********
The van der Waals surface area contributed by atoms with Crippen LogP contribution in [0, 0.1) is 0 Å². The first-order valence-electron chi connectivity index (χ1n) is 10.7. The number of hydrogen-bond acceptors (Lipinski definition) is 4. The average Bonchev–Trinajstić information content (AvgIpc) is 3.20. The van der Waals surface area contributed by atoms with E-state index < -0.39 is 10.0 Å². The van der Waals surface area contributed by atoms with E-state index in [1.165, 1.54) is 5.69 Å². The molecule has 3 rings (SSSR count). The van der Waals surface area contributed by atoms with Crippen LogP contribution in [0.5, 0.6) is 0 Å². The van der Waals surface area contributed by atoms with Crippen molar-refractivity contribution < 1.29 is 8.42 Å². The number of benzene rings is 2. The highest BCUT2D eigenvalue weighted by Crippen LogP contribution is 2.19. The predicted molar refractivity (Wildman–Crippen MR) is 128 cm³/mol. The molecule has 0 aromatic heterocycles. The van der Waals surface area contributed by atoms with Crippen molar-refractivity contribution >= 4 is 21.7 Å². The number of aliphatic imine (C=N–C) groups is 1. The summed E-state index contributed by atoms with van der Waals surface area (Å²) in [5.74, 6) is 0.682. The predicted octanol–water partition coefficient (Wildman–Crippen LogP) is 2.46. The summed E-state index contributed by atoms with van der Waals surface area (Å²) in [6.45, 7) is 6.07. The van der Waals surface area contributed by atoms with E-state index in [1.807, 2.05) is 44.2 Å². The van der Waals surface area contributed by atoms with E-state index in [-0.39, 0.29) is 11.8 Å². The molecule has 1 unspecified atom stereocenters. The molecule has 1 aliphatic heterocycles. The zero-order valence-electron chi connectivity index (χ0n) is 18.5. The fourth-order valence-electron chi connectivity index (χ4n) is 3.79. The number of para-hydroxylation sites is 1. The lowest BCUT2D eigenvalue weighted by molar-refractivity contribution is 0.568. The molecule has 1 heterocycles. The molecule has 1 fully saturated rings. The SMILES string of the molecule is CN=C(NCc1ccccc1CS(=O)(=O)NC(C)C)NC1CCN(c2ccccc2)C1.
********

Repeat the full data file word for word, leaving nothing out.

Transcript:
The van der Waals surface area contributed by atoms with Crippen LogP contribution in [0, 0.1) is 0 Å². The first-order valence-electron chi connectivity index (χ1n) is 10.7. The number of hydrogen-bond acceptors (Lipinski definition) is 4. The average Bonchev–Trinajstić information content (AvgIpc) is 3.20. The van der Waals surface area contributed by atoms with E-state index < -0.39 is 10.0 Å². The van der Waals surface area contributed by atoms with E-state index in [1.165, 1.54) is 5.69 Å². The molecule has 3 rings (SSSR count). The van der Waals surface area contributed by atoms with Crippen LogP contribution in [0.5, 0.6) is 0 Å². The van der Waals surface area contributed by atoms with Crippen molar-refractivity contribution < 1.29 is 8.42 Å². The number of benzene rings is 2. The highest BCUT2D eigenvalue weighted by Crippen LogP contribution is 2.19. The predicted molar refractivity (Wildman–Crippen MR) is 128 cm³/mol. The molecule has 0 aromatic heterocycles. The van der Waals surface area contributed by atoms with Crippen molar-refractivity contribution >= 4 is 21.7 Å². The number of aliphatic imine (C=N–C) groups is 1. The summed E-state index contributed by atoms with van der Waals surface area (Å²) in [5.74, 6) is 0.682. The predicted octanol–water partition coefficient (Wildman–Crippen LogP) is 2.46. The summed E-state index contributed by atoms with van der Waals surface area (Å²) in [6.45, 7) is 6.07. The van der Waals surface area contributed by atoms with E-state index in [1.807, 2.05) is 44.2 Å². The van der Waals surface area contributed by atoms with E-state index in [-0.39, 0.29) is 11.8 Å². The molecule has 1 unspecified atom stereocenters. The molecule has 1 aliphatic heterocycles. The zero-order valence-electron chi connectivity index (χ0n) is 18.5. The fourth-order valence-electron chi connectivity index (χ4n) is 3.79. The number of para-hydroxylation sites is 1. The lowest BCUT2D eigenvalue weighted by molar-refractivity contribution is 0.568. The molecule has 1 heterocycles. The molecule has 1 fully saturated rings. The SMILES string of the molecule is CN=C(NCc1ccccc1CS(=O)(=O)NC(C)C)NC1CCN(c2ccccc2)C1.